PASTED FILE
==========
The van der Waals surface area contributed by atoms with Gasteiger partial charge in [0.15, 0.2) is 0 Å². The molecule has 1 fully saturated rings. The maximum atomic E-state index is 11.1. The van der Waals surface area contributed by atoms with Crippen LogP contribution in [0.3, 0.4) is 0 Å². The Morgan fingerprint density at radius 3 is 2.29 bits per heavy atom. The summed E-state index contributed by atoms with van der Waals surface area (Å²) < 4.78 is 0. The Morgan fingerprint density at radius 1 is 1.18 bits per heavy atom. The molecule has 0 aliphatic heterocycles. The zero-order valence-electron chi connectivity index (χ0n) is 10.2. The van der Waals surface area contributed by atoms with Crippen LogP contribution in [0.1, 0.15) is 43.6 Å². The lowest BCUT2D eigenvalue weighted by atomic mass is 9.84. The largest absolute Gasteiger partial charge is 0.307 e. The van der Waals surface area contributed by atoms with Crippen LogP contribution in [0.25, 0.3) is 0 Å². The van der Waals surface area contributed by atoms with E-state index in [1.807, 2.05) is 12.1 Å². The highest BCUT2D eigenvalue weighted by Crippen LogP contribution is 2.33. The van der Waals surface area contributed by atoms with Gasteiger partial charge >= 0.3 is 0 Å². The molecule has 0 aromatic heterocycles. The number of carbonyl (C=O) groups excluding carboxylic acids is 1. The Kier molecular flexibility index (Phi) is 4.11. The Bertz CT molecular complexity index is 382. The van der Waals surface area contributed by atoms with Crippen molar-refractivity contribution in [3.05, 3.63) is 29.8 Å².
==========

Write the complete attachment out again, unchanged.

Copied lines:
The van der Waals surface area contributed by atoms with Gasteiger partial charge in [0.15, 0.2) is 0 Å². The molecule has 1 fully saturated rings. The maximum atomic E-state index is 11.1. The van der Waals surface area contributed by atoms with Crippen LogP contribution in [0.3, 0.4) is 0 Å². The Morgan fingerprint density at radius 3 is 2.29 bits per heavy atom. The summed E-state index contributed by atoms with van der Waals surface area (Å²) < 4.78 is 0. The Morgan fingerprint density at radius 1 is 1.18 bits per heavy atom. The molecule has 0 aliphatic heterocycles. The zero-order valence-electron chi connectivity index (χ0n) is 10.2. The van der Waals surface area contributed by atoms with Crippen LogP contribution in [0.1, 0.15) is 43.6 Å². The lowest BCUT2D eigenvalue weighted by atomic mass is 9.84. The largest absolute Gasteiger partial charge is 0.307 e. The van der Waals surface area contributed by atoms with Crippen LogP contribution in [0.25, 0.3) is 0 Å². The van der Waals surface area contributed by atoms with E-state index in [1.807, 2.05) is 12.1 Å². The highest BCUT2D eigenvalue weighted by Crippen LogP contribution is 2.33. The van der Waals surface area contributed by atoms with Gasteiger partial charge >= 0.3 is 0 Å². The molecule has 0 aromatic heterocycles. The number of carbonyl (C=O) groups excluding carboxylic acids is 1. The Kier molecular flexibility index (Phi) is 4.11. The Bertz CT molecular complexity index is 382. The van der Waals surface area contributed by atoms with Crippen molar-refractivity contribution in [3.05, 3.63) is 29.8 Å².